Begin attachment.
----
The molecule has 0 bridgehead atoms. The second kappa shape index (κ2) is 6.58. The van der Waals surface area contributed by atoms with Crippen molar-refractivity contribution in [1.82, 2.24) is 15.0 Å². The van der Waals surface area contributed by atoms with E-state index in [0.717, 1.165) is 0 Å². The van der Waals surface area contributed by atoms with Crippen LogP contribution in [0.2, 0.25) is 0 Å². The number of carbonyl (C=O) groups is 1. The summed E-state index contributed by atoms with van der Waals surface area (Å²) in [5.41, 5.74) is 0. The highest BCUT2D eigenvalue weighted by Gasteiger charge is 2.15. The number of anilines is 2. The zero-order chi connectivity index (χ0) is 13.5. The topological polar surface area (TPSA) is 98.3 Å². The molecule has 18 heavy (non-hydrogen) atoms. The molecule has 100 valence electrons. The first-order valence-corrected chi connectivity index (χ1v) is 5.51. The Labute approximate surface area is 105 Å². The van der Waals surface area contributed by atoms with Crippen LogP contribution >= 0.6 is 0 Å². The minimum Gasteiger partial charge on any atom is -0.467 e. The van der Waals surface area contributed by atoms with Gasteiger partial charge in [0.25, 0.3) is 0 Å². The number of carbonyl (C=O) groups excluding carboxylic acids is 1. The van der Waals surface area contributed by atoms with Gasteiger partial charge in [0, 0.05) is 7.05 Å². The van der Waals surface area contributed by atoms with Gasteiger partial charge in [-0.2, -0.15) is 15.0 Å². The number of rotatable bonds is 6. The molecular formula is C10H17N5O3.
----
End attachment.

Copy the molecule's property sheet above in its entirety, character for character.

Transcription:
The molecule has 0 bridgehead atoms. The second kappa shape index (κ2) is 6.58. The van der Waals surface area contributed by atoms with Crippen molar-refractivity contribution in [1.82, 2.24) is 15.0 Å². The van der Waals surface area contributed by atoms with E-state index in [0.717, 1.165) is 0 Å². The van der Waals surface area contributed by atoms with Crippen LogP contribution in [0.2, 0.25) is 0 Å². The number of carbonyl (C=O) groups is 1. The summed E-state index contributed by atoms with van der Waals surface area (Å²) in [5.41, 5.74) is 0. The highest BCUT2D eigenvalue weighted by Gasteiger charge is 2.15. The number of anilines is 2. The zero-order chi connectivity index (χ0) is 13.5. The topological polar surface area (TPSA) is 98.3 Å². The molecule has 18 heavy (non-hydrogen) atoms. The molecule has 100 valence electrons. The first-order valence-corrected chi connectivity index (χ1v) is 5.51. The Labute approximate surface area is 105 Å². The van der Waals surface area contributed by atoms with Crippen LogP contribution >= 0.6 is 0 Å². The minimum Gasteiger partial charge on any atom is -0.467 e. The van der Waals surface area contributed by atoms with Gasteiger partial charge in [0.25, 0.3) is 0 Å². The number of carbonyl (C=O) groups excluding carboxylic acids is 1. The van der Waals surface area contributed by atoms with Gasteiger partial charge in [0, 0.05) is 7.05 Å². The van der Waals surface area contributed by atoms with Gasteiger partial charge in [-0.2, -0.15) is 15.0 Å². The number of rotatable bonds is 6. The molecular formula is C10H17N5O3.